- Don't stress out. Remember, it's about good food in excellent company -- and the company is actually much more important than the food.

Good luck! Have fun!
posted by ourobouros at 7:31 PM on September 3, 2007

While a standing rib roast is certainly impressive, it will definitely convey "spent all day in the kitchen."

paulsc is right that a dinner party is traditionally defined by 4 - 10 people sitting down for a plated dinner of multiple courses. Are you more concerned with having what is officially considered a dinner party... or in having your friends over for dinner, in a way that's conducive to the sort of entertaining you all enjoy most? Some social circles love formal dinners, and some do better with a more organic, free-flowing event. I host both... but my people prefer the latter so that's the bulk of my experience.

Either way, here are some of the things that I always aim to execute, which I think make for the best event:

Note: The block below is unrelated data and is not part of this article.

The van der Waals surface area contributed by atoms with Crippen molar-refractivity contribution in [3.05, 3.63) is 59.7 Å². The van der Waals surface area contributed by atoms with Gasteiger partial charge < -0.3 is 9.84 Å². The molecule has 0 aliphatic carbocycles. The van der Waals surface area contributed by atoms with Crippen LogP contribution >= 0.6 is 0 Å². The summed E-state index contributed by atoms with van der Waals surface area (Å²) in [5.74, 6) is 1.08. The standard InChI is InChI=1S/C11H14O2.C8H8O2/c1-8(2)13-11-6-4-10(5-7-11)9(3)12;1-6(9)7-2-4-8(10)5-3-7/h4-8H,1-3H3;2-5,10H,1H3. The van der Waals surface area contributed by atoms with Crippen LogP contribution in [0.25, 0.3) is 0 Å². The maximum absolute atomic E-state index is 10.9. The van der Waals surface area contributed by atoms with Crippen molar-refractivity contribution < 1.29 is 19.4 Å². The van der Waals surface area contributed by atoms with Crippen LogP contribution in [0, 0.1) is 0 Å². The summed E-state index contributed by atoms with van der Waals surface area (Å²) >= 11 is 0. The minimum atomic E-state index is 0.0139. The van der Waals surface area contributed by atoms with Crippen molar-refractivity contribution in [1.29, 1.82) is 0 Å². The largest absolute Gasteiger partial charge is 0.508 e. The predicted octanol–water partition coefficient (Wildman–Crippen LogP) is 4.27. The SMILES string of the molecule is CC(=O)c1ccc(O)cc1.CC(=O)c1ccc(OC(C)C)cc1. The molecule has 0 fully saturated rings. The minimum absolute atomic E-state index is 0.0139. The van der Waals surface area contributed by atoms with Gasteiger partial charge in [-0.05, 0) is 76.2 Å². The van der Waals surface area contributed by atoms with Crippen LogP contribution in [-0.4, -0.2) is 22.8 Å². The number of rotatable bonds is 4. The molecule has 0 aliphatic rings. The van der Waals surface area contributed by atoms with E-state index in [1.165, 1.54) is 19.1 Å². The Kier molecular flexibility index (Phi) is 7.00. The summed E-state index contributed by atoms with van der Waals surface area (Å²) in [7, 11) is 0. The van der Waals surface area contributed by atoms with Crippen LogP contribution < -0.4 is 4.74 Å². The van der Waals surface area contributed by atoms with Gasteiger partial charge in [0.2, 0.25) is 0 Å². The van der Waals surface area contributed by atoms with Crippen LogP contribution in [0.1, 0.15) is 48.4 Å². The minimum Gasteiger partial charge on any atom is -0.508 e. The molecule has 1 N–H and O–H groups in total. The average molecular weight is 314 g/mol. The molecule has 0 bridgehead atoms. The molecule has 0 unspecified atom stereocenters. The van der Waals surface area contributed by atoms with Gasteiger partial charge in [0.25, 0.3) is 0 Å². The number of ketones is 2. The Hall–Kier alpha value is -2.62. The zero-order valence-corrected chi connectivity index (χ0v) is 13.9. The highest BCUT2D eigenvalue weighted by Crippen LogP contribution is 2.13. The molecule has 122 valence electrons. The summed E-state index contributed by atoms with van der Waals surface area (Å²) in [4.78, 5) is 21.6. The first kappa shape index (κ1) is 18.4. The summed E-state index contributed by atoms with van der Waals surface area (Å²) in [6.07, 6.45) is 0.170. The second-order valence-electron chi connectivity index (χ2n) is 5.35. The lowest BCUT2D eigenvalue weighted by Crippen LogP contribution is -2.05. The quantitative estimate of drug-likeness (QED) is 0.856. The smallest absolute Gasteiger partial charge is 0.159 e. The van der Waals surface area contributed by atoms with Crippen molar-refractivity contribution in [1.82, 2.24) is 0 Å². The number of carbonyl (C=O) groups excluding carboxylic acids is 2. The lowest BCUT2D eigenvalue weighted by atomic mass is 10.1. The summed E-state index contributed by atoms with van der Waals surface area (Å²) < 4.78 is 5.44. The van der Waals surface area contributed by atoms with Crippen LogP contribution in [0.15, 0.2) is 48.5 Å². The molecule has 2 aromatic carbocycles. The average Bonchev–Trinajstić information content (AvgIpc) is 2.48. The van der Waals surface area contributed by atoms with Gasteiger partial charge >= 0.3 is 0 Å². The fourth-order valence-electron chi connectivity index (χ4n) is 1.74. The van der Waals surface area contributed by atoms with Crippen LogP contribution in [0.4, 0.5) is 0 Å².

- Start with the budget, then decide what kind of party you want to throw. Budget amount รท rough cost per person = # on guest list. Then, take meticulous care over your menu; from menu, plan shopping list and a to-do calendar that counts down to event. (i.e. "Six days ahead: order steaks from butcher. Three days ahead: purchase all items but seafood...", etc.) I do this right down to the hour before the event, and include my own time to get ready.

- Take care that your menu does not require you to spend all night in the kitchen. Or if it does, hire help. (Contrary to the old-school notion that it demonstrated what lengths a host/ess would go to fuss over his guests, I believe that today it just makes guests uncomfortable.)

- No untested recipes. I will no longer pull recipes from Epicurious that "sound good" and then hope for the best that day; it always ends in disaster.

- Set a lovely table. Use your best stuff, especially if it's china, crystal, linen -- this is what you have it for. Keep centerpieces low so that people can see one another over them, and talk comfortably. Light your candles before people arrive.

- Greet every guest at the door as they arrive. If you're juggling dishes on the stove and getting the ice in the coolers, and everyone already knows each other, it can be tempting to let whoever's near by answer the door... but it's your event and your home, and you should be the first face a guest sees.